I have to admit that I don't think it follows that easily. It was easier to justify getting Bookhounds, since it built directly off Trail, whereas Esoterrorists means you're buying a lot of the same basic materials all over. I think that a direction to check out Esoterrorists for a modern setting would cover the same idea without causing any issues about competing.
No, it could even be police v Mythos.
The Armitage Files, now with added Ennie Award.
Or internet conspiracy nuts vs the mythos?
True, but Pelgrane already has Fear Itself.Originally Posted by The_Tatterdemalion_King
Is it really necessary to use some of the limited pages with which to update ToC in order to add in a fifth modern GUMSHOE settings that you can insert the Mythos into when you're writing a period book? And why use the pages for modern (considering that they have tons of material out for that) when they could use it to add older times, such as they did in Hellfire.
Especially since time period is less a campaign frame and more of a setting. There's no reason that Bookhounds, Project Covenant and the Armitage Inquiry can't work in modern day. And there's also the issue that adding a different time period as a campaign frame since it means you're now advocating a new time period and then forgetting to give any equipment, vehicles or weapons for that period.
Arkham Detective Tales needs to have a more fleshed out campaign frame.Originally Posted by GBSteve
Have to agree with all of this.
Last edited by Justin F; 17th January 2012 at 03:32 PM.
I am reading this thread. We are a least another print run away from a new version, so I'll just park this as reference.
I think the character creation quick reference, which tells you what to do in which order with page references is generally ignored (certainly judging by this thread). We can deal with this.
The existence of Esoterrorists and Fear Itself would not preclude us from doing a modern campaign frame of Trail; but we are unlikely to include it in the core book, because it requires too much back-up. A modern campaign frame would be different to Esoterrorists - just to give you an idea why Eso is different to Mythos-based adventures, read this review of a recently released Esoterrorists adventure.
I don't think crunchy combat rules have a place in the core Trail book - it doesn't feature in any Lovecraft works at all, but back dating the Fact Book rules as part of a supplement might be possible.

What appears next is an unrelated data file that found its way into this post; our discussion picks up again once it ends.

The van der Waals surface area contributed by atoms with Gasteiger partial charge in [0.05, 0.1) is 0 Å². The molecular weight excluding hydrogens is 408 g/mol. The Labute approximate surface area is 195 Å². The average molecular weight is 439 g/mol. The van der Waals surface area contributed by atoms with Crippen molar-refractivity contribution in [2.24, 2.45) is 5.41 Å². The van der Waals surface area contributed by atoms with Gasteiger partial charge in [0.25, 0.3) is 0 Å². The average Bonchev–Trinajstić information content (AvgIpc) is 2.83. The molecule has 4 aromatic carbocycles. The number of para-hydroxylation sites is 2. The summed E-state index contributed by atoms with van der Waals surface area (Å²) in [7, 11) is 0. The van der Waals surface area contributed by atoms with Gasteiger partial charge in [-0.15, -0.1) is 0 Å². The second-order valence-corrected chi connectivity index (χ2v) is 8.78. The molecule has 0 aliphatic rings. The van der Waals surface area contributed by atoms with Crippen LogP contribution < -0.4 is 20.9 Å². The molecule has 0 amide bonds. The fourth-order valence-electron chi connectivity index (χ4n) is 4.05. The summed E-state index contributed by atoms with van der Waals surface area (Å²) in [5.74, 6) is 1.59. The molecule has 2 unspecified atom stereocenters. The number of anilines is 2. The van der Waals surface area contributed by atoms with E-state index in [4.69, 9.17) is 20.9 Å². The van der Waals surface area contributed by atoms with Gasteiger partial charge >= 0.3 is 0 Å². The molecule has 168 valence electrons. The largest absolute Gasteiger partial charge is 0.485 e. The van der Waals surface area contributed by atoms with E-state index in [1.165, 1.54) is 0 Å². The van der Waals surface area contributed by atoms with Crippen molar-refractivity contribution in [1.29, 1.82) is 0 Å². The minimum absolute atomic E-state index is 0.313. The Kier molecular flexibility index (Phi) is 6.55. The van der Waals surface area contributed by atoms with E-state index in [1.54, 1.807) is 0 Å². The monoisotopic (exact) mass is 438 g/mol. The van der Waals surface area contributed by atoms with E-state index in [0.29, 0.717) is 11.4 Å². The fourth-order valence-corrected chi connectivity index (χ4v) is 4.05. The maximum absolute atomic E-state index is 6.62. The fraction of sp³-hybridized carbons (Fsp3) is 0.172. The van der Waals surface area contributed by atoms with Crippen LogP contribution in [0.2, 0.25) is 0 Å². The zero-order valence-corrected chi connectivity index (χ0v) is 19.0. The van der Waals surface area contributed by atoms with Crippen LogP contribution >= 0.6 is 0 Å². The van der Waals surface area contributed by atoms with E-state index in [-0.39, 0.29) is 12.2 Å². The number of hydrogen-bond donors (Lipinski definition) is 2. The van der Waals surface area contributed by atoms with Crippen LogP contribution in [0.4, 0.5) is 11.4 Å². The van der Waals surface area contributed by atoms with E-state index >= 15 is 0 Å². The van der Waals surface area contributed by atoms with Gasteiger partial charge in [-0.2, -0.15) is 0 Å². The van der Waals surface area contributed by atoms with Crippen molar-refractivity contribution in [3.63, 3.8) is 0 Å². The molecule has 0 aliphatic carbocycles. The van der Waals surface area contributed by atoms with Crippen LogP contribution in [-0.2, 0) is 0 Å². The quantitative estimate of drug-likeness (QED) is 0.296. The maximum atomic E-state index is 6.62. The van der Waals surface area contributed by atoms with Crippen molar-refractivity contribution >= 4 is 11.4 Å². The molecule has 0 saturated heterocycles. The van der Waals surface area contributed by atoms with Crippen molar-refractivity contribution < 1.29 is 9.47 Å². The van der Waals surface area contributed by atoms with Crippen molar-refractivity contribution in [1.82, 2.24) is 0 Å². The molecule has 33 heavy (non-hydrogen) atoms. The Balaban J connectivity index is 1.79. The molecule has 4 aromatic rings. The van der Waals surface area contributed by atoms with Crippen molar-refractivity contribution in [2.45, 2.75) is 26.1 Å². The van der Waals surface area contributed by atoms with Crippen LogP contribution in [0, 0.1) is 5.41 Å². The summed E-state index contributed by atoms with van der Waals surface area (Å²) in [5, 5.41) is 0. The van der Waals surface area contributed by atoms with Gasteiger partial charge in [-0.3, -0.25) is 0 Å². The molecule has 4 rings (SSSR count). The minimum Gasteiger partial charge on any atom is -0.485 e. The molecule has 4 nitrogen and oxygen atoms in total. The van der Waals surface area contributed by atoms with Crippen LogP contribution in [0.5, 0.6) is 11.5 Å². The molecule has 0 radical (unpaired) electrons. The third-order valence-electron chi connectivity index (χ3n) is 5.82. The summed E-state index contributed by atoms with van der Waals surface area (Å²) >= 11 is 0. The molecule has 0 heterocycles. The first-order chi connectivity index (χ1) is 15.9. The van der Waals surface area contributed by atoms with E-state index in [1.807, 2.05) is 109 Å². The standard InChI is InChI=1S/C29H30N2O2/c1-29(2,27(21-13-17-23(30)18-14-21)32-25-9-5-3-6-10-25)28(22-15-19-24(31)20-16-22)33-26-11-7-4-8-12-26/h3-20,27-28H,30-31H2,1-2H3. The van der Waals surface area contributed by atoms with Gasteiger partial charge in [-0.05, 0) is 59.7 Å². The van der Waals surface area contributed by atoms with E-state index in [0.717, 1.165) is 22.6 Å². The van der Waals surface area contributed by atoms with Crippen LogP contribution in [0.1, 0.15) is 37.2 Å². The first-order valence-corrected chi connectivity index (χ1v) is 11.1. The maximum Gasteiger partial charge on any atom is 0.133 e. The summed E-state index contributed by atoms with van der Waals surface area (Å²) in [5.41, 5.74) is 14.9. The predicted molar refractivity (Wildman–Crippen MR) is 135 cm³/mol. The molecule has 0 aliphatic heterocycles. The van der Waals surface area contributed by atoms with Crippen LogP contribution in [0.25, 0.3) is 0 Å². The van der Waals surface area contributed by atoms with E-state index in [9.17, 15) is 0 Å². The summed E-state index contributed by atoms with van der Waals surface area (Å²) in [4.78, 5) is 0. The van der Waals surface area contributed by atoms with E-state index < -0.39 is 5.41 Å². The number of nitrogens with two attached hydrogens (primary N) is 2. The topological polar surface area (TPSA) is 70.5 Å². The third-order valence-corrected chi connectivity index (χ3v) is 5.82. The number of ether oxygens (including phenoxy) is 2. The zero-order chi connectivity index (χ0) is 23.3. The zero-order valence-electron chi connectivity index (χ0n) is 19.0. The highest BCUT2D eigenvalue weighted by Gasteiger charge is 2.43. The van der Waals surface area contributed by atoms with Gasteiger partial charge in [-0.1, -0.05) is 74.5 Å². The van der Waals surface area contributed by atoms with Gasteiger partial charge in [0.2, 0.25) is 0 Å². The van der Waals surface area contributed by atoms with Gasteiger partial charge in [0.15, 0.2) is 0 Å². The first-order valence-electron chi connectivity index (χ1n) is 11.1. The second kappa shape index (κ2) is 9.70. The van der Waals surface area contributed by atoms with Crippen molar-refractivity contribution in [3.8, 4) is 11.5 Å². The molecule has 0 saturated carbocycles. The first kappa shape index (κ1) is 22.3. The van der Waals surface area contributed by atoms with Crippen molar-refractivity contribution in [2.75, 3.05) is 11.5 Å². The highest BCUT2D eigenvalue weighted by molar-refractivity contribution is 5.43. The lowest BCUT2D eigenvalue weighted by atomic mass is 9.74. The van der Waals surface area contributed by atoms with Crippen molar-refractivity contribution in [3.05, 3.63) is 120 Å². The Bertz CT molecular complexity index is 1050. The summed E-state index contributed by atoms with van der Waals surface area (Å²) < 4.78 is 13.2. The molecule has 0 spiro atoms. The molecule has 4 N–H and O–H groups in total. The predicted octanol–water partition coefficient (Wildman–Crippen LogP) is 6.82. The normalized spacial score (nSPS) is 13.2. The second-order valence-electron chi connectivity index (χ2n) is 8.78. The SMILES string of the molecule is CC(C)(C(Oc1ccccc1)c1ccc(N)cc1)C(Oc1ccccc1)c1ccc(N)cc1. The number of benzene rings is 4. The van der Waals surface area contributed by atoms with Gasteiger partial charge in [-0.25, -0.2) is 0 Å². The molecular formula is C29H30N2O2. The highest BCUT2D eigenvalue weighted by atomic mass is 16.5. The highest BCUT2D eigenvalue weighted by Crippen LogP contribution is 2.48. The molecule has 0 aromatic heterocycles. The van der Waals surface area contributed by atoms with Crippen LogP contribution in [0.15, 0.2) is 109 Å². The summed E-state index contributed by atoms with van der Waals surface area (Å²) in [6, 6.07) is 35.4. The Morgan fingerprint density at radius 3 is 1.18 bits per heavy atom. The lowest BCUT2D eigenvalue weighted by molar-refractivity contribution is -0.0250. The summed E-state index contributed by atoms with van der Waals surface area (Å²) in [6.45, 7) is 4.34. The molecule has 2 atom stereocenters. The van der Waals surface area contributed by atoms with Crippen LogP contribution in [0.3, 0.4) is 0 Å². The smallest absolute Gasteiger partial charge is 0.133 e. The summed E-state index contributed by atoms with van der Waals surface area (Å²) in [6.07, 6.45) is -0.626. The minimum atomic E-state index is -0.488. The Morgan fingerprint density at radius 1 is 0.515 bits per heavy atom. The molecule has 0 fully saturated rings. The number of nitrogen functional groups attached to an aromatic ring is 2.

The rules do need reorganizing, particulary Sanity, and some explanations should be more detailed.
There are some new GUMSHOE rules and explanations of general applicability which should be rolled into these rules.
We'd do a new adventure.
Last edited by GBSteve; 17th January 2012 at 06:35 PM. Reason: Fixed link
Pelgrane Press Ltd
Some Rough Magics updates to magic section.
Updated Drives, Careers & Abilities.
Clarity on how to handle fluctuations of ratings vs pools (do rating increases rise current pool etc).
All rules and exceptions relating to Sanity in one reference place, likewise Health and Stability.
New campaign frames, new adventure.
Collected advice for keepers from various pagexx articles.
Expanded advice on using and crumbling pillars, mythos shocks. And how it all stacks up with stability loss as a sequence of scenes play out.
Description and advice about the scene types found In the published adventures (antagonist scene etc)
Last edited by daedalum; 17th January 2012 at 10:30 PM.
I love ToC & have played it for years. However my group (myself included) don't fully understand the Sanity/Stability rules. It would be great if this very important set of mechanics was streamlined & explained better.
If there is a chance the combat rules could be fleshed out, even a little bit, I would be grateful. I'm fine with "narrative combat", I just find that the first few rounds of combat are too predictable.
In a semi-purist game, with few combats between refreshes, there's little incentive for players not to spend as many points as possible to guarantee hits. Usually the baddies do the same. I'm not really asking for "crunchy", I just want my combat to be less predictable. There should be at least a chance of a surprise hit or miss; such things make memorable and enjoyable gaming moments.
I have some house rules for these situations that I've described elsewhere, and they work well. But something formalized in the rules would improve one of my few complaints about an otherwise excellent system.